After a season so far defined—unflatteringly—by his contract, David Clarkson has a chance to prove that he’s more than years and zeroes and production that falls well short of what $36.75 million should provide fans and a franchise.
He’s got 25 games and hopefully a playoff series or two to make year one of his “local-boy-makes-good” signing something other than a frustrating prelude to a deal that lingers around Leafs general manager Dave Nonis for years to come.
The Toronto Maple Leafs forward claims to be only marginally aware that he’s routinely had the adjective “bust” attached to him on social media, in regular media and anywhere else that four goals and five assists in 39 games seems a poor return for the $5.25 million he’ll earn this season and the next six after that.
“I don’t have social media,” he said Tuesday after practice at the Mastercard Centre in Toronto. “The odd time you get a buddy who calls you [to tell you about negative press], but I’m looking forward to the last  games. Fans have been great, the family has been happy and I’m happy to be a Toronto Maple Leaf.”
It’s hard to know what the perception of Clarkson would be if his season had been something other than a slow-motion train wreck of bad luck and strange happenstance to this point.
While a number of his teammates were commenting about how welcome the NHL’s 18-day Olympic break has been, giving them opportunities to recharge in advance of the 25-game sprint to the post-season, Clarkson wanted to play through it.
“I’ve had enough of a break this year,” he said.
His season started with a 10-game suspension for coming off the bench in the famous exhibition-game line brawl with the Buffalo Sabres and more recently being sidelined for three weeks after having surgery to remove the bursa sac on his left elbow, which was injured when he cut himself on a stanchion in a game against the Carolina Hurricanes.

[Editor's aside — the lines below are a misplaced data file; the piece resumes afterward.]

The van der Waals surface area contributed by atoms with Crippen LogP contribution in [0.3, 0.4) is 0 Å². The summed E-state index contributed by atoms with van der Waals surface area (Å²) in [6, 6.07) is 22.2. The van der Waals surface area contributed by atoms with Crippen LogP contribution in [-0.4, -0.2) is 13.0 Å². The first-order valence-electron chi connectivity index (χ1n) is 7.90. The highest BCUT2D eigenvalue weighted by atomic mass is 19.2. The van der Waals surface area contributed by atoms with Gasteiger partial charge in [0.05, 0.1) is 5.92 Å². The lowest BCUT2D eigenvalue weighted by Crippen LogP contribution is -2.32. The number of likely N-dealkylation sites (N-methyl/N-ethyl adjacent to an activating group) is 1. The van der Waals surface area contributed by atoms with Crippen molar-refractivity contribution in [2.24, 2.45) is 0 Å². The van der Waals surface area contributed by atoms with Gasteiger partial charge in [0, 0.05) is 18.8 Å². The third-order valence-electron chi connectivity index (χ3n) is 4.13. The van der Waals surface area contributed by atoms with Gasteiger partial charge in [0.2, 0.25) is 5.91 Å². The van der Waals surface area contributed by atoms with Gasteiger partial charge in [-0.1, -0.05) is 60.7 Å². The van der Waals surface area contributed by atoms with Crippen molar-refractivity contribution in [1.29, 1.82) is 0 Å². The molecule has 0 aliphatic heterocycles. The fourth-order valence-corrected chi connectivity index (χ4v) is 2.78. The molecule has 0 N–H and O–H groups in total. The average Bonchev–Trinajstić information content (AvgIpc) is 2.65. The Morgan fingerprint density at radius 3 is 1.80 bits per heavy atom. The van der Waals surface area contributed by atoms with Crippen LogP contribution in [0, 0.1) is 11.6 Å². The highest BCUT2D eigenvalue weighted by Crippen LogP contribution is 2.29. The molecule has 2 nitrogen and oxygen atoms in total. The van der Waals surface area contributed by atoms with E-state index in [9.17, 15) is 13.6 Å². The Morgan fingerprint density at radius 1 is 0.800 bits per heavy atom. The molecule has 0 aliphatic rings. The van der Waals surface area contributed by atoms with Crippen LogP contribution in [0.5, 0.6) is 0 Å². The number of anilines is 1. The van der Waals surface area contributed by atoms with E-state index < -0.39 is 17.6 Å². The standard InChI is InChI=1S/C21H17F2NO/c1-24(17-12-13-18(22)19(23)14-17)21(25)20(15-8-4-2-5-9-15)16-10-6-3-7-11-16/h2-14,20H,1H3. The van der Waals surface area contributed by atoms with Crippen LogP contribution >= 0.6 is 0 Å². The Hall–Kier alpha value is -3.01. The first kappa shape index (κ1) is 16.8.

He also missed another game after being hit in the foot with a puck and had a second suspension for two games, bringing the total number of missed starts to 21 for the season.
For a new player trying to live up to the expectations of a big contract signed to play with his hometown team, the timing of the break was less than ideal, especially since he was finally showing flashes of the form that made him a key contributor to the New Jersey Devils’ Stanley Cup run in 2012.
Settling in on the second line alongside Nazem Kadri and Joffrey Lupul, Clarkson had a goal and an assist as the trio got loads of ice time in two straight Leafs wins, part of a surge in which they had 11 wins in their past 14 games.
“Playing with those two we made a lot of good plays,” Clarkson said. “We were in the other team’s zone a lot, and it was the healthiest I’ve felt since coming back.”
Clarkson opted to keep things simple in his unwanted downtime. There was a brief getaway with his wife and young daughters, and then it was back to the gym and the ice so he could come into what head coach Randy Carlyle likened to a mini-training camp in peak form.
“The one thing about Clarkie is over the break he didn’t go away the way a lot of players did to find the sun,” said Carlyle. “He stayed here and worked out and maintained a high level of conditioning, and it shows.”
There is a school of thought that Clarkson wasn’t signed for his regular-season contributions anyway, although $36.75 million could reasonably be expected to get production closer to the career-high 30 goals he managed in 2011-12 than the career lows he’s heading for this season.
His reputation as a master battler along the boards suggests his best work could come in a muck-and-grind playoff series.
Fortunately for Clarkson with the post-season just seven weeks away, the intensity should be ramping up just as he believes he’s finding his game.
“This year, the way it’s gone for me, I used that break to find a way to get back to work and try to stay healthy,” he said. “I’ve had some bad bounces, but it’s how you come out of it and I’m going to try and finish this season as strong as I can. There’s no better time of the year to feel good.”